I agree with the earlier comments that you need to go at the pace that is right for your child and give lots of kind touches and engage in one on one play. But on a very practical note – please try to learn some of the language that your child speaks. I tried to learn Chinese before meeting our then 3 1/2 yr old. I can't say that my Chinese is very good but I was able to communicate basic things – time for bed – are you hungry – do you need to go to the bathroom, etc as well as counting to ten, colors and animals. So while my Chinese was and is rudimentary I think that it helped make her feel a little less scared. Although she was very scared and angry with us and had many meltdowns while we were in China – we do have some happy memories of our time there – like how we fed the fish together and I pointed out the big,small, yellow and red fish in Chinese to her, which she now at the age of 5 remembers very clearly.

  5. kristine
    June 1, 2011

    maggie is so right about language. What ever is the most recent language your child has been hearing is a good place to start. Our 3 1/2 year old just came home from Ethiopia 2 months ago. He spoke Amharic for only 6 weeks in Addis (he is a native Sidama speaker) We learned about 20 words/phrases and they have made all the difference. I have said "Don't be afraid" several times and had him stop crying immediately. I think the idea that I knew he was afraid was a huge step in bonding. We also learned words like 'great job!" and "delicious" and "sorry" I also agree with others about going slowly. When we met our son he was very ill. He was shaking, standing in front of us with his chin down and he was biting his bottom lip trying not to cry. He was terrified we were going to take him there and then. The nannies wanted us to hug him but it would have been too much. We got down to his level and very quietly said hello in Amharic. Then we stood up and left him alone. He breathed a huge sigh of relief. We do a lot of repeating games. We make a funny face, he makes a funny face. Then we follow his lead. Also, our son knows a short prayer in Amharic. Every night he leads us in our dinner prayer. He loves this and it is another moment that binds us together. We have a long way to go but we're on our way. Good luck to you!

  6. Marissa
    June 1, 2011

    Just let it be what it will be. It's awkward and scary for both parties. And it all depends on the personalities of everyone involved. When I met my now 8-year-old he jumped into my arms and hugged me. It was awkward and he was scared (and I was too), but it flowed pretty well. Meeting my two older children was completely different. They began making demands of me the moment I met them. 🙂 There were no hugs or affection. In fact, it was absolutely miserable for everyone. My kids and I now talk often about how terrified we were the first time we met, which is very therapudic for us.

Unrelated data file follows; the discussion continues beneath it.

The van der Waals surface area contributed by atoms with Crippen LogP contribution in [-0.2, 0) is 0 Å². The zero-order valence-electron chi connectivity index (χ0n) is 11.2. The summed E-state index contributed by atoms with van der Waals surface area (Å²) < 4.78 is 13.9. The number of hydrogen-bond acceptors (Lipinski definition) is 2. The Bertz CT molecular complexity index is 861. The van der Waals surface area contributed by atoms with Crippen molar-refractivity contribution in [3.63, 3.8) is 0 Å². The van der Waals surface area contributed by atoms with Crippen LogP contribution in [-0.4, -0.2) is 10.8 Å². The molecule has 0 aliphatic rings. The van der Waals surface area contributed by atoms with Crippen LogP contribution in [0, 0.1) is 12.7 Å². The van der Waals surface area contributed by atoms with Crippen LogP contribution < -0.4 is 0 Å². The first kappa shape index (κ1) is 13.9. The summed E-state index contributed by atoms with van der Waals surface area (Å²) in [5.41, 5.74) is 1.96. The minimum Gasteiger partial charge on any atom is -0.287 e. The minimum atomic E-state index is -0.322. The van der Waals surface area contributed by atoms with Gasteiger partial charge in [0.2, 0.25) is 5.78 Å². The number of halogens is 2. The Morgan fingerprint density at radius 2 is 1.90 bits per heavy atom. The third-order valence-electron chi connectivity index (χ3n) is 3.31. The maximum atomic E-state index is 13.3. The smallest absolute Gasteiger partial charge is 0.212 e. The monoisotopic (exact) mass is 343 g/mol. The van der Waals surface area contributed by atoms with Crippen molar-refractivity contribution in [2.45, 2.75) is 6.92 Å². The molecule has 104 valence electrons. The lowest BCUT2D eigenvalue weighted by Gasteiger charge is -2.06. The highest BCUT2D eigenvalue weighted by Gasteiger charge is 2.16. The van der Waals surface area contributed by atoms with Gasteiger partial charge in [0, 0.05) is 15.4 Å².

Everyone is different and addresses things differently. You've got to do what works for you and your child. I'm a big believer in keeping expectations very, VERY low. That way you'll be prepared.

  7. Kathrin
    June 1, 2011

    Happy Biethday to Noah! We celebrated my daughters 25th birthday in May. Times flies. All the best.

    As to the first meeting. I recomend to be the parent, know that you are at the right place, do not act insecure, talk to your child (even though she/he dosen't speak your language), tell them you know that they might be scared, angry, … but everything will be ok. Hold and rock them. I would say do not give them too much space becuase they might miss understand.

  8. Lori
    June 2, 2011

    We have adopted three older children internationally (they were 6, 10, and 6 when adopted) – they were all different. The first thing I thought of when I read your question was the first few hours/days when you spend time with your child. Follow her lead. I have heard stories of children who jump into their parents' arms, but that did not happen with us. The kids were all fairly apprehensive upon meeting us. They were shy and probably scared. We placed ourselves in close proximity, but did not push anything. We took puzzles to the orphanage when we first visited so that we could do something together that was nonthreatening. Playing a game was a good way to break the ice. You could have a ball that you could roll back and forth between you to encourage eye contact and interaction.

  9. Margaret
    June 3, 2011

    One of my children was 5, the other 8 when we first met. The meetings were very different, but each was willing (even eager) to hold my hand. They were both VERY quiet (as it turns out, they are not quiet people.) Like other people suggested, I brought little games…my son and I built with Lego for a long time, with my daughter we played cards. Things to do made it possible for us to be together and do reciprocal things without talking or being too close…oh yeah, my son and I rolled cars and balls back and forth too.
    But in both cases, I also started simple rituals, like books and songs as part of bedtime…things that could quickly become predictable, so my children would feel a bit more certain.
    Good luck.